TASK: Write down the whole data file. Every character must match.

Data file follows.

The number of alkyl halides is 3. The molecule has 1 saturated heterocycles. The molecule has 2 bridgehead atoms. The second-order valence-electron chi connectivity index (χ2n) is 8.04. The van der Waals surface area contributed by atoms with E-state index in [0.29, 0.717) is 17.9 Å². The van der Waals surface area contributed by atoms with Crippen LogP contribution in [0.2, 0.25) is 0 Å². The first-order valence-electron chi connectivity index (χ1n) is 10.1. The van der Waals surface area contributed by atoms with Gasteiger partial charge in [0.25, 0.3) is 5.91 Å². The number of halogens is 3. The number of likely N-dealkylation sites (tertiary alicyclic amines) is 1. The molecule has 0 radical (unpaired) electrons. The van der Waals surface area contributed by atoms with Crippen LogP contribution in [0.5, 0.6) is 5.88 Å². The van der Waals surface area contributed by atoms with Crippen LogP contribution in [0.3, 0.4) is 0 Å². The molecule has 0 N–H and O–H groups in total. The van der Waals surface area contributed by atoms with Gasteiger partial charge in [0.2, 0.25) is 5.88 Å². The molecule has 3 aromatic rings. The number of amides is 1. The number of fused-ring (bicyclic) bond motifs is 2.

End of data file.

The number of alkyl halides is 3. The molecule has 1 saturated heterocycles. The molecule has 2 bridgehead atoms. The second-order valence-electron chi connectivity index (χ2n) is 8.04. The van der Waals surface area contributed by atoms with E-state index in [0.29, 0.717) is 17.9 Å². The van der Waals surface area contributed by atoms with Crippen LogP contribution in [0.2, 0.25) is 0 Å². The first-order valence-electron chi connectivity index (χ1n) is 10.1. The van der Waals surface area contributed by atoms with Gasteiger partial charge in [0.25, 0.3) is 5.91 Å². The number of halogens is 3. The number of likely N-dealkylation sites (tertiary alicyclic amines) is 1. The molecule has 0 radical (unpaired) electrons. The van der Waals surface area contributed by atoms with Crippen LogP contribution in [0.5, 0.6) is 5.88 Å². The van der Waals surface area contributed by atoms with Crippen LogP contribution in [0.3, 0.4) is 0 Å². The molecule has 0 N–H and O–H groups in total. The van der Waals surface area contributed by atoms with Gasteiger partial charge in [0.2, 0.25) is 5.88 Å². The molecule has 3 aromatic rings. The number of amides is 1. The number of fused-ring (bicyclic) bond motifs is 2.